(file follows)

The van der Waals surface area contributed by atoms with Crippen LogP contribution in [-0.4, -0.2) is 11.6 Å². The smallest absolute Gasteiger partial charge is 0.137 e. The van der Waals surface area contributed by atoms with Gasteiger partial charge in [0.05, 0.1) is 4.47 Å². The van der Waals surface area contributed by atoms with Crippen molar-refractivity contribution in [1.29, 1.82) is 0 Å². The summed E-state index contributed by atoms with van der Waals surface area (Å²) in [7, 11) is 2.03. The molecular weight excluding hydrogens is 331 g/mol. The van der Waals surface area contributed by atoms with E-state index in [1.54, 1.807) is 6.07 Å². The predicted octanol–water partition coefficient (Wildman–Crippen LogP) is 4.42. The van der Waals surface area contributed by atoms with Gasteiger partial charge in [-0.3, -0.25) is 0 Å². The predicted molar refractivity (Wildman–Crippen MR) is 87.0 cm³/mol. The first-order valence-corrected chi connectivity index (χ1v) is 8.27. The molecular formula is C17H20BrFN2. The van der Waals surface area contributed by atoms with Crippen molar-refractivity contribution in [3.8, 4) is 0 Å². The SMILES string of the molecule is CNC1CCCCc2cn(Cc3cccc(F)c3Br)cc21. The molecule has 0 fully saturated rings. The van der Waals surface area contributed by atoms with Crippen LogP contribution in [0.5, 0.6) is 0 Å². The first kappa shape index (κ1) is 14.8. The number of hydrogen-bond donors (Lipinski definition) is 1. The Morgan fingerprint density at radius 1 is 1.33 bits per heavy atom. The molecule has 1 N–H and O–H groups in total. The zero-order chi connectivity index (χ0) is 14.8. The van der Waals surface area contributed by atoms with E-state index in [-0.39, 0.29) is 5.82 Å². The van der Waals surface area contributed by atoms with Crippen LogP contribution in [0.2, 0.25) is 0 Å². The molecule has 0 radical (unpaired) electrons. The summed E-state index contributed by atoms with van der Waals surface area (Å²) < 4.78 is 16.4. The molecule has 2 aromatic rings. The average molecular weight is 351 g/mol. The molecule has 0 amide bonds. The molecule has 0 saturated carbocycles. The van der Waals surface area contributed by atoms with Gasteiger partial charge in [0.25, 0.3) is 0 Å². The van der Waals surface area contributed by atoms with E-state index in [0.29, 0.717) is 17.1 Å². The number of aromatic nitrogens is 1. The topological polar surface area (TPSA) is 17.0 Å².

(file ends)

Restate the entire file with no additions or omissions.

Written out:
The van der Waals surface area contributed by atoms with Crippen LogP contribution in [-0.4, -0.2) is 11.6 Å². The smallest absolute Gasteiger partial charge is 0.137 e. The van der Waals surface area contributed by atoms with Gasteiger partial charge in [0.05, 0.1) is 4.47 Å². The van der Waals surface area contributed by atoms with Crippen molar-refractivity contribution in [1.29, 1.82) is 0 Å². The summed E-state index contributed by atoms with van der Waals surface area (Å²) in [7, 11) is 2.03. The molecular weight excluding hydrogens is 331 g/mol. The van der Waals surface area contributed by atoms with E-state index in [1.54, 1.807) is 6.07 Å². The predicted octanol–water partition coefficient (Wildman–Crippen LogP) is 4.42. The van der Waals surface area contributed by atoms with Gasteiger partial charge in [-0.3, -0.25) is 0 Å². The predicted molar refractivity (Wildman–Crippen MR) is 87.0 cm³/mol. The first-order valence-corrected chi connectivity index (χ1v) is 8.27. The molecular formula is C17H20BrFN2. The van der Waals surface area contributed by atoms with Crippen molar-refractivity contribution in [3.8, 4) is 0 Å². The SMILES string of the molecule is CNC1CCCCc2cn(Cc3cccc(F)c3Br)cc21. The molecule has 0 fully saturated rings. The van der Waals surface area contributed by atoms with Crippen LogP contribution in [0.5, 0.6) is 0 Å². The first kappa shape index (κ1) is 14.8. The number of hydrogen-bond donors (Lipinski definition) is 1. The Morgan fingerprint density at radius 1 is 1.33 bits per heavy atom. The molecule has 1 N–H and O–H groups in total. The zero-order chi connectivity index (χ0) is 14.8. The van der Waals surface area contributed by atoms with E-state index in [-0.39, 0.29) is 5.82 Å². The van der Waals surface area contributed by atoms with Crippen LogP contribution in [0.2, 0.25) is 0 Å². The molecule has 0 radical (unpaired) electrons. The summed E-state index contributed by atoms with van der Waals surface area (Å²) < 4.78 is 16.4. The molecule has 2 aromatic rings. The average molecular weight is 351 g/mol. The molecule has 0 amide bonds. The molecule has 0 saturated carbocycles. The van der Waals surface area contributed by atoms with Gasteiger partial charge in [0.25, 0.3) is 0 Å². The van der Waals surface area contributed by atoms with E-state index in [0.29, 0.717) is 17.1 Å². The number of aromatic nitrogens is 1. The topological polar surface area (TPSA) is 17.0 Å².